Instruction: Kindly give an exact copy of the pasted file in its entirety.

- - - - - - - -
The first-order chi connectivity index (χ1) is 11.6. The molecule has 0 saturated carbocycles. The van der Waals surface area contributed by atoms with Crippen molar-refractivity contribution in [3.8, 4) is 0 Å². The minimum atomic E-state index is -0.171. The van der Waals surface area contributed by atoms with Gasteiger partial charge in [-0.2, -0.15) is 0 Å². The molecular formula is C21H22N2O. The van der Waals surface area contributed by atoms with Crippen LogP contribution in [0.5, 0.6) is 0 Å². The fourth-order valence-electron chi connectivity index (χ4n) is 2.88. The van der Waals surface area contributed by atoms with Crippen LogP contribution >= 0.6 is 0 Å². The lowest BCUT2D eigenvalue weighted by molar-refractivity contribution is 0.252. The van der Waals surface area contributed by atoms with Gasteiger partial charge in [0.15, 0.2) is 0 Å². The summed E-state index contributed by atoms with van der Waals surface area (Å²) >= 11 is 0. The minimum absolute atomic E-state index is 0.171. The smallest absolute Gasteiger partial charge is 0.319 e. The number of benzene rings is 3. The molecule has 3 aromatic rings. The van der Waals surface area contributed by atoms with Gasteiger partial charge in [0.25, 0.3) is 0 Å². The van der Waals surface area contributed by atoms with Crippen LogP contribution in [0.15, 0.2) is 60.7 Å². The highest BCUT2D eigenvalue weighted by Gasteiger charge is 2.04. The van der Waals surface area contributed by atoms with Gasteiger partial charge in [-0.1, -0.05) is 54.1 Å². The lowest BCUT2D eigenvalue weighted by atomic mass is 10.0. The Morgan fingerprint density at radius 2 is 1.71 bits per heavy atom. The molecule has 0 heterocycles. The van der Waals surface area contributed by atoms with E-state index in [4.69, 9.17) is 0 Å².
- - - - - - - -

The first-order chi connectivity index (χ1) is 11.6. The molecule has 0 saturated carbocycles. The van der Waals surface area contributed by atoms with Crippen molar-refractivity contribution in [3.8, 4) is 0 Å². The minimum atomic E-state index is -0.171. The van der Waals surface area contributed by atoms with Gasteiger partial charge in [-0.2, -0.15) is 0 Å². The molecular formula is C21H22N2O. The van der Waals surface area contributed by atoms with Crippen LogP contribution in [0.5, 0.6) is 0 Å². The fourth-order valence-electron chi connectivity index (χ4n) is 2.88. The van der Waals surface area contributed by atoms with Crippen LogP contribution >= 0.6 is 0 Å². The lowest BCUT2D eigenvalue weighted by molar-refractivity contribution is 0.252. The van der Waals surface area contributed by atoms with Gasteiger partial charge in [0.15, 0.2) is 0 Å². The summed E-state index contributed by atoms with van der Waals surface area (Å²) >= 11 is 0. The minimum absolute atomic E-state index is 0.171. The smallest absolute Gasteiger partial charge is 0.319 e. The number of benzene rings is 3. The molecule has 3 aromatic rings. The van der Waals surface area contributed by atoms with Gasteiger partial charge in [0.25, 0.3) is 0 Å². The van der Waals surface area contributed by atoms with Crippen LogP contribution in [0.15, 0.2) is 60.7 Å². The highest BCUT2D eigenvalue weighted by Gasteiger charge is 2.04. The van der Waals surface area contributed by atoms with Gasteiger partial charge in [-0.1, -0.05) is 54.1 Å². The lowest BCUT2D eigenvalue weighted by atomic mass is 10.0. The Morgan fingerprint density at radius 2 is 1.71 bits per heavy atom. The molecule has 0 heterocycles. The van der Waals surface area contributed by atoms with E-state index in [4.69, 9.17) is 0 Å².